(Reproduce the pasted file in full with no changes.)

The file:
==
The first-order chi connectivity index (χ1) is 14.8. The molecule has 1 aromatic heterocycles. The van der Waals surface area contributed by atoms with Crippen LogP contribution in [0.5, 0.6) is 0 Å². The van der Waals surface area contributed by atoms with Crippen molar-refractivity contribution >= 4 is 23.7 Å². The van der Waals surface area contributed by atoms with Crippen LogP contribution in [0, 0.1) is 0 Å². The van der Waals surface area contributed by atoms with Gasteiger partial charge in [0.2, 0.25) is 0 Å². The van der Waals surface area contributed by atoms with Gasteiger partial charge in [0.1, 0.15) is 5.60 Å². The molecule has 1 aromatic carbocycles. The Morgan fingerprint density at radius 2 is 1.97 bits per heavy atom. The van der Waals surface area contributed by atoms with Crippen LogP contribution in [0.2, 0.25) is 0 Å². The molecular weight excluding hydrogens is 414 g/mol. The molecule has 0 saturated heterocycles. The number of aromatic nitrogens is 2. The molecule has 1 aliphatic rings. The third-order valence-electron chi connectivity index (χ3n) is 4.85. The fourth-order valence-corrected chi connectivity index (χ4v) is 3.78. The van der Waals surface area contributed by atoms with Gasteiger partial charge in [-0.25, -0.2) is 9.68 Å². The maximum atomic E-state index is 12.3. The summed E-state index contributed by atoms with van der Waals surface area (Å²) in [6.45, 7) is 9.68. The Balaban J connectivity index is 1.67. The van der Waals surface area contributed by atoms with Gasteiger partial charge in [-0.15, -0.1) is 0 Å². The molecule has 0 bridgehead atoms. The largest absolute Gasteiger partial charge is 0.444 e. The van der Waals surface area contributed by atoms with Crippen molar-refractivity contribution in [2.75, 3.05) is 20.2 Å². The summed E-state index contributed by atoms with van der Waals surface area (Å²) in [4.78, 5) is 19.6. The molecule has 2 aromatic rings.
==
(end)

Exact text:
The first-order chi connectivity index (χ1) is 14.8. The molecule has 1 aromatic heterocycles. The van der Waals surface area contributed by atoms with Crippen LogP contribution in [0.5, 0.6) is 0 Å². The van der Waals surface area contributed by atoms with Crippen molar-refractivity contribution >= 4 is 23.7 Å². The van der Waals surface area contributed by atoms with Crippen LogP contribution in [0, 0.1) is 0 Å². The van der Waals surface area contributed by atoms with Gasteiger partial charge in [0.2, 0.25) is 0 Å². The van der Waals surface area contributed by atoms with Gasteiger partial charge in [0.1, 0.15) is 5.60 Å². The molecule has 1 aromatic carbocycles. The Morgan fingerprint density at radius 2 is 1.97 bits per heavy atom. The van der Waals surface area contributed by atoms with Crippen LogP contribution in [0.2, 0.25) is 0 Å². The molecular weight excluding hydrogens is 414 g/mol. The molecule has 0 saturated heterocycles. The number of aromatic nitrogens is 2. The molecule has 1 aliphatic rings. The third-order valence-electron chi connectivity index (χ3n) is 4.85. The fourth-order valence-corrected chi connectivity index (χ4v) is 3.78. The van der Waals surface area contributed by atoms with Gasteiger partial charge in [-0.25, -0.2) is 9.68 Å². The maximum atomic E-state index is 12.3. The summed E-state index contributed by atoms with van der Waals surface area (Å²) in [6.45, 7) is 9.68. The Balaban J connectivity index is 1.67. The van der Waals surface area contributed by atoms with Gasteiger partial charge in [-0.15, -0.1) is 0 Å². The molecule has 0 bridgehead atoms. The largest absolute Gasteiger partial charge is 0.444 e. The van der Waals surface area contributed by atoms with Crippen molar-refractivity contribution in [2.75, 3.05) is 20.2 Å². The summed E-state index contributed by atoms with van der Waals surface area (Å²) in [4.78, 5) is 19.6. The molecule has 2 aromatic rings.